Towards the end of the piece, Rennell gives the casualty figures: 32 European farmers and 90 white soldiers died during the uprising, and “shockingly” more than 2,000 Kenyans who were loyal to the British. Not “shockingly”, up to 25,000 Mau Mau also were killed. Yet, if you believe the Mail, it was only the whites for whom “the fear was real enough, and it was why, in the eyes of white settlers, the authorities and the Army, every black man was a suspect.” In particular the article highlights the treasonous proclivity of cooks in white family's houses. What has the world come to, eh, when you can't trust your own servants?
All this is a prelude to the article's conclusion:
“And this is a vital point to remember as this unedifying chapter in our history goes under the microscope again. There are two sides — at least — to every story, and this is no exception.
As British misdeeds against Kenyans in the 1950s are put to the test, we surely are entitled to ask why no Mau Mau veterans have been prosecuted for the ghastly torture and murders they inflicted on their fellow Kenyans.
Why should it be that, in the fashionable hue and cry against our colonial past, we British are the only ones who are ever called to account?”
Again it feels as though the very last paragraph has been hacked on by a sub-editor. Even so, there are massive problems with the conclusion. It's a classic 'What about…?' finale: the British may have been occupying an African country, detaining its people illegally, killing hundreds and failing to protect thousands … but what about our
hundred or so victims? The Mail loves this kind of equality: it casts aside any concept of privilege, historical context, imbalance of power. Quite simply, if we have to say sorry for occupying your country, then you must say sorry, too, for booting us out. (As a footnote, it's interesting that in the final paragraph the point of view becomes explicitly “we British” rather than “the British” or “the whites” as used in the rest of the piece.)
A lot of straw men pop up too: are even Mail readers blinkered enough to imagine that the other European powers don't get “called to account” over imperialism? But the patronising line about there being at least two sides to every story is what this article really wants to show. More than that, those multiple sides must always be equal; and whenever our side gets more attention than the others, it's because of:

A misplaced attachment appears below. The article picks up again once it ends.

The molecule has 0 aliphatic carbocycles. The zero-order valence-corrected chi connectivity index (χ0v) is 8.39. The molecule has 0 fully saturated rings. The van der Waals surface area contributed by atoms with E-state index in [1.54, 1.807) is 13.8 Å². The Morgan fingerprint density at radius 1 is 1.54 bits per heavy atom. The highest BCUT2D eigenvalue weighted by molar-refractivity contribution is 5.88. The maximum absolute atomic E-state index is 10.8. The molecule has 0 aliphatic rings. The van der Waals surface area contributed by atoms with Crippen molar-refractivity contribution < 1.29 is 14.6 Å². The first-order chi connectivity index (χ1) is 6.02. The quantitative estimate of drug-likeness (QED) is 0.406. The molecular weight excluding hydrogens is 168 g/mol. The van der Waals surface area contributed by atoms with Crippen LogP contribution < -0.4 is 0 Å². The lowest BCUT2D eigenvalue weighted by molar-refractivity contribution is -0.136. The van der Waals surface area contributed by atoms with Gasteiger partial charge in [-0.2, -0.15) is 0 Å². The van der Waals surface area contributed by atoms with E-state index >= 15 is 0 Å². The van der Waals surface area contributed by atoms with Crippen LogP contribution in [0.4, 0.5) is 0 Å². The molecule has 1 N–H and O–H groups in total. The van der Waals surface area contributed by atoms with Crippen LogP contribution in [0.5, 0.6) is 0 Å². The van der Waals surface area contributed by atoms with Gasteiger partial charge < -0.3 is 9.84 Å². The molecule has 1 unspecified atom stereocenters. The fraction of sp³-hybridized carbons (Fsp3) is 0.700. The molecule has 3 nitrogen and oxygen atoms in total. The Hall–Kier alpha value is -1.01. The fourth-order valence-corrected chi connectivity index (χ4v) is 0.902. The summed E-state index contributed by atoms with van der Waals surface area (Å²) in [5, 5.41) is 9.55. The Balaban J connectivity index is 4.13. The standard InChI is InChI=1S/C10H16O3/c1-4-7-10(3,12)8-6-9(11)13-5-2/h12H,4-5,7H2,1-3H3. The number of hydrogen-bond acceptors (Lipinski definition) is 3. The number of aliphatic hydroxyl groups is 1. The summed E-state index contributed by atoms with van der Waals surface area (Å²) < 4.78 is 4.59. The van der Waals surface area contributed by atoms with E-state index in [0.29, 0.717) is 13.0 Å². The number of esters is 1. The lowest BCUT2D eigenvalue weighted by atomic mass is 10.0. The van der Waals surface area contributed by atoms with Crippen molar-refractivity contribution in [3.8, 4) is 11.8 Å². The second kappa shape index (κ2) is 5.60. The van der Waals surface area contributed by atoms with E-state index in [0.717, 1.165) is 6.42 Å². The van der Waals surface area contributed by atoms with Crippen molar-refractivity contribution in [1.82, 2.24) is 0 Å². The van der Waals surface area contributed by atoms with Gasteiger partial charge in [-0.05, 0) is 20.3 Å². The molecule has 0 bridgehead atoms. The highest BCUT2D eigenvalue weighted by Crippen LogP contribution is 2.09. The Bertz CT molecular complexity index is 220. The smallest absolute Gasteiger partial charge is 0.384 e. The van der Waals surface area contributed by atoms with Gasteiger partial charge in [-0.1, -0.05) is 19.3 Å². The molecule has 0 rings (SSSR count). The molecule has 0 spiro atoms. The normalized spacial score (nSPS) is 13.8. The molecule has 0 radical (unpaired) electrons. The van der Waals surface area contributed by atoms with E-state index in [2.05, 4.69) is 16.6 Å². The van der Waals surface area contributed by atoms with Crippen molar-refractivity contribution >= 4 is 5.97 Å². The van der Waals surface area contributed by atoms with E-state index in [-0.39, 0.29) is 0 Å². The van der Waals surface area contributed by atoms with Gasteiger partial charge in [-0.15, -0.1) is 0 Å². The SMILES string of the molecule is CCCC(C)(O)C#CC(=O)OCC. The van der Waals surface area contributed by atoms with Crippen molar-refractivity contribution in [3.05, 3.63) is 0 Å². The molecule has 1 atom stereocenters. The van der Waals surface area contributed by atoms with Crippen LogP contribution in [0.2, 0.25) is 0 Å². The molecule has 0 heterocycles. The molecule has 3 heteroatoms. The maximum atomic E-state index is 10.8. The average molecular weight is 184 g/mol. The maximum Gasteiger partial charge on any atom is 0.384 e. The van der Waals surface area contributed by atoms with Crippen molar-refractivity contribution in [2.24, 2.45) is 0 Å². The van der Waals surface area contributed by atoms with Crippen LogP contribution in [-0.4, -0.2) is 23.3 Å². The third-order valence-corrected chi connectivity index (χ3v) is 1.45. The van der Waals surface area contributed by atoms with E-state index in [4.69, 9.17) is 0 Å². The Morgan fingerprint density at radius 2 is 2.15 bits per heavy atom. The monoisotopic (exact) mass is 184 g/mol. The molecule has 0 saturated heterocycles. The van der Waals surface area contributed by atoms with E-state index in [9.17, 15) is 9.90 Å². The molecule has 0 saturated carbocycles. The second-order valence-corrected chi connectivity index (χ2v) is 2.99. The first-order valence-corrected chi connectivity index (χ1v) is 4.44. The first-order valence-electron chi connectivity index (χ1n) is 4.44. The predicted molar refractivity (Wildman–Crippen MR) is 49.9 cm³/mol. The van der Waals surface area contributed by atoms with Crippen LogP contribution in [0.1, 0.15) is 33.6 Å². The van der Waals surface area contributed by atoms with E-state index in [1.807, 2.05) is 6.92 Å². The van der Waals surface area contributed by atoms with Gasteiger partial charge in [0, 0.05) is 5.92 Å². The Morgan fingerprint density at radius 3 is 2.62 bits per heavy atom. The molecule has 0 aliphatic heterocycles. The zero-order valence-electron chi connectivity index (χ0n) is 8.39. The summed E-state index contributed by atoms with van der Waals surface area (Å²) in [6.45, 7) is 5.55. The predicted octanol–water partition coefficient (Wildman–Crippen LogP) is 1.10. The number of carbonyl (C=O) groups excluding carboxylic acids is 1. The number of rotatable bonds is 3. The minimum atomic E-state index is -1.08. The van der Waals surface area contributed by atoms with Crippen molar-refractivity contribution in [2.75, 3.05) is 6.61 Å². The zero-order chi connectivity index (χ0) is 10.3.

the British media and, in particular, the BBC…
- Bill Tort, Durham, 12/4/2011 7:01
The abililty of the Lefties to stick their fingers in their ears and shout la la la la la to avoid hearing the truth is legendary. Lefties should go back to reading The Guardian and leave the rest of us alone.
- W Smith, Dundee, 12/4/2011 9:10
The Mail effortlessly gets the reactions it was digging for, such as this from the inevitable Costa del Sol:
No person should be paid any compensation for something that happened over fifty years ago.It has been said more than once that one side was as bad as the other and should be left at that.Just a thought though.Wouldnt it be tradgedy if something horrible was to happen to the ambulance chasing slime who are bringing this case?
- Dougie Matthews, Marbella Spain, 12/4/2011 15:06
The real story, which you won't find on the Mail, is that the Foreign Office “mislaid” a bunch of incriminating documents relating to Mau Mau for fifty years. Recently they have been “found” again and, as a result, four Kenyans are suing the British government. “If they are victorious,” notes the Mail, “they could set a precedent for an avalanche of other claims from Kenyans which might cost British taxpayers millions.” Could, might, avalanche… bollocks. (I'm slightly disappointed that the Taxpayers' Alliance wasn't contacted for a quote here.)
The “recovered” documents show that “castration, sodomy, rape and beatings were everyday weapons in its unremitting defence of the rights of the white settlers.”
The 'expert' historian briefly quoted in the Mail's article as saying “Neither side emerges with glory” has in fact been leading the analysis of the documents. He has attacked the government's defence for its “inaccuracy” and revealed details of “systematic torture and abuse” by the British, including forced labour and the burning alive of rebels. This was known to, and covered up by, “officials at the highest levels” including the governor and the minister for colonies.
I don't see that there are “two sides” to this story. We have known about the white doctor's family and Mau Mau brutality for more than 50 years. These new documents reveal information (or confirm suspicions) about British imperial violence that has been hidden from the record. That is news. Why won't the Mail won't report it as such?
PS Who is Tony Rennell, the author of this piece? “I am essentially a journalist - that's what I've been for most of my working life - though I'm trying now to become a historian
and hoping in due course to be a biographer.” Keep trying, Tony!